Thursday evening the River Forest Development Review Board unanimously voted to recommend approval of a plan by Dominican University to establish a new early childhood education center on the university’s Priory campus.
Dominican plans to completely gut and renovate an existing maintenance garage in the northwest corner of the Priory campus which is located at 7200 W. Division.
The current early childhood center is located in the basement of the Albertus Magnus Science Building, located on Dominican’s main campus. The science building, a 1 story building constructed in 1958, is slated for demolition in May of 2006 and will be replaced by a parking garage, according to Amy McCormack, Dominican’s vice president of Business Affairs. The total interior space of the new early childhood education center will be 6,850 square feet and Dominican will only use the shell of the existing structure according to McCormack.
“The entire inside will be new construction,” said McCormack. “It’s an opportunity to utilize an existing building.
The new center’s construction will be funded by a gift from John Goedert of River Forest who is making the gift in memory of his wife Rose, a former school teacher.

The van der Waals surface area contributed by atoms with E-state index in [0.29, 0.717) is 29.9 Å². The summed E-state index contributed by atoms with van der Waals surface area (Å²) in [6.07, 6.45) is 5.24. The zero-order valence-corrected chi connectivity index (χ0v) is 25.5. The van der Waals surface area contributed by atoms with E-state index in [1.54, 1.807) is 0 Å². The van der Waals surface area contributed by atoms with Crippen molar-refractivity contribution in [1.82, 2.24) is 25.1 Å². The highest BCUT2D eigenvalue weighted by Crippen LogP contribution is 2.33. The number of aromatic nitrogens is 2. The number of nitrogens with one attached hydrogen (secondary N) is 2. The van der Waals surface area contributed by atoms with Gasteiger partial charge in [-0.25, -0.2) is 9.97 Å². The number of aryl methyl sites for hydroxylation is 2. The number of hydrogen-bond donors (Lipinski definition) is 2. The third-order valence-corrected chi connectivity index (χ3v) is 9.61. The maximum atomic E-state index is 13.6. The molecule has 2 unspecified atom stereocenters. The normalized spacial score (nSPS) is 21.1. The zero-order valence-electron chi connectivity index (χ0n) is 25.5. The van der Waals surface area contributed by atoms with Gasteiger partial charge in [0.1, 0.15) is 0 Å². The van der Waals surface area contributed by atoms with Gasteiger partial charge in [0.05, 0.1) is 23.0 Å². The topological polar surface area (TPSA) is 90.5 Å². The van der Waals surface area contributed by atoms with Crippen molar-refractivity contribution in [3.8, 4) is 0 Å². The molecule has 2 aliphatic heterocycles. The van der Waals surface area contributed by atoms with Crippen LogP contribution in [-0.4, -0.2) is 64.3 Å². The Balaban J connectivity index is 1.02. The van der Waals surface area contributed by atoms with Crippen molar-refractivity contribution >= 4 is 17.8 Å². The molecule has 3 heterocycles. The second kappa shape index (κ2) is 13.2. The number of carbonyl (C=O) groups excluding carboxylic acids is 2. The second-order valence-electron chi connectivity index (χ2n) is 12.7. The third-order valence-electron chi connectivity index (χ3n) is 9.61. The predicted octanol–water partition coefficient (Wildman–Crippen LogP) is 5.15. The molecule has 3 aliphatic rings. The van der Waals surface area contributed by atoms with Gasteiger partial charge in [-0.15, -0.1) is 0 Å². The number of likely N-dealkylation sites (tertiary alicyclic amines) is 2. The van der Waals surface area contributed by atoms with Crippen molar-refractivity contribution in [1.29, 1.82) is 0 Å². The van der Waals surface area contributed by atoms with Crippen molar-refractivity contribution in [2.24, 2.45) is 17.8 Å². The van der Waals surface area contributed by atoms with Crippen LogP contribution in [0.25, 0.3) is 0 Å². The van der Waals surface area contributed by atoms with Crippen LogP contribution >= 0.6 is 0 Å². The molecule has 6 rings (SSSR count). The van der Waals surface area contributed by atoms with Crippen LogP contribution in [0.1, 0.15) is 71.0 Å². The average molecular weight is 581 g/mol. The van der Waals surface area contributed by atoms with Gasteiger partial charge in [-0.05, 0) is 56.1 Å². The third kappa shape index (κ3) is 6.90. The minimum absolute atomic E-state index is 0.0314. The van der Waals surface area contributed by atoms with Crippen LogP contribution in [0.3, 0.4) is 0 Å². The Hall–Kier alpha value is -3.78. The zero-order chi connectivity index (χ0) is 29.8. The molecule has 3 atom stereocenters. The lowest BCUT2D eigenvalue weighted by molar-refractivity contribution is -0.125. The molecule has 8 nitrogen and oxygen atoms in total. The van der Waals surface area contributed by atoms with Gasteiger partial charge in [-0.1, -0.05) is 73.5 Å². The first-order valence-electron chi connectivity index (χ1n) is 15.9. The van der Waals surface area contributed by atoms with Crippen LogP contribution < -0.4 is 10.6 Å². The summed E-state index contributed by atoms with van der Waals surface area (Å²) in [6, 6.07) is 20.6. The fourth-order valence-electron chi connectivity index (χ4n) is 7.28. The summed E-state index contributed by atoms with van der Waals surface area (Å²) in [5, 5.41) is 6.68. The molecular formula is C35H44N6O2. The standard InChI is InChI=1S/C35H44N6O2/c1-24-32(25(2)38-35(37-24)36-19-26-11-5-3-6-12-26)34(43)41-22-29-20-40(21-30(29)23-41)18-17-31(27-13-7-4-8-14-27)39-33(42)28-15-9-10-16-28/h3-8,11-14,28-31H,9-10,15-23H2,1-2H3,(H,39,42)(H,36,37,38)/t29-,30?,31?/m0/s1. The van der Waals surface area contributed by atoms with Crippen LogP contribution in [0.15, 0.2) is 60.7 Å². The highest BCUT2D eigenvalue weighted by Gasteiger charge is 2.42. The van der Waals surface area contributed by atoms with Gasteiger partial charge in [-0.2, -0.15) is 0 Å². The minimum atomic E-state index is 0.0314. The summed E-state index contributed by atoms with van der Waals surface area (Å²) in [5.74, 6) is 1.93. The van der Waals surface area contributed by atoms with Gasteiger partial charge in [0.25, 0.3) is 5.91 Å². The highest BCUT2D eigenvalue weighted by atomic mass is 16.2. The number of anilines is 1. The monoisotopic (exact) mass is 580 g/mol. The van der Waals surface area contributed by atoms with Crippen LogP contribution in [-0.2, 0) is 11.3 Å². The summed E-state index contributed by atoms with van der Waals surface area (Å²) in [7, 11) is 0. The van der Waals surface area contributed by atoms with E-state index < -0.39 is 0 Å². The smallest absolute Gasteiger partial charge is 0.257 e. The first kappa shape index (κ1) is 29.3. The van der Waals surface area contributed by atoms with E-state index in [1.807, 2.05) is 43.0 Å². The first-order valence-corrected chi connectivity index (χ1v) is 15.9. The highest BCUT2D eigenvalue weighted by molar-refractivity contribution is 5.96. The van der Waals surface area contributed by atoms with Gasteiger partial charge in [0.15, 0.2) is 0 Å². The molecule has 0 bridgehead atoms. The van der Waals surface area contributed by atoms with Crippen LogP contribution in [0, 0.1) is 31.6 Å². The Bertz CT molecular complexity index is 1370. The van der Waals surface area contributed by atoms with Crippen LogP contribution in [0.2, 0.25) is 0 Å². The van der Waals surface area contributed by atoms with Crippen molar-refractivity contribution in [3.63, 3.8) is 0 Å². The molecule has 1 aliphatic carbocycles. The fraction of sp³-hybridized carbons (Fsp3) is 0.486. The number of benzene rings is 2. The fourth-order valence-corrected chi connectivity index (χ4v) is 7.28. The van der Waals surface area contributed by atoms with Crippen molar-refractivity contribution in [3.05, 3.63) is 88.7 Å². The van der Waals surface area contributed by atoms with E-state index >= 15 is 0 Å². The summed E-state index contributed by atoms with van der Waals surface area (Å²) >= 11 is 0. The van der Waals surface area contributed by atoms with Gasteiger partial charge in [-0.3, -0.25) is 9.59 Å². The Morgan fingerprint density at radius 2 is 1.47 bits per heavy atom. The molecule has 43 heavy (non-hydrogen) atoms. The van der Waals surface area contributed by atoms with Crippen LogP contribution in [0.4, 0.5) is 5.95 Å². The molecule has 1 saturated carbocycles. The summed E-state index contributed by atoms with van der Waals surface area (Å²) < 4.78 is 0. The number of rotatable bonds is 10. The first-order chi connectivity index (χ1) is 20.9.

The new early childhood education center will have five classrooms and be designed for a capacity of 92 children, age 2-5. The existing center has six classrooms and a capacity of 114 children. In 2006-07, Dominican will eliminate its program for half-day kindergarten students, according to Sister Colleen McNicholas, dean of the School of Education.
There will be big improvements to the new center, McCormack said. These include observation rooms between the classrooms. These soundproof rooms will have separate entrances and be used by students in Dominican’s program in early childhood education, as well as parents and prospective clients. The new classrooms will also each have a separate adjacent small outdoor play area.
70 percent of the children who are enrolled in Dominican’s child care center are from Oak Park and River Forest according to McCormack.
“We view this as outreach to the community,” McCormack said.
At the meeting, concerns were expressed by a few neighbors about increased traffic in the area. The Development Review Board’s next step is to approve the findings of fact review which is currently being undertaken by the village attorney.
McCormack said that she hopes to win final approval for the project by the village board in August.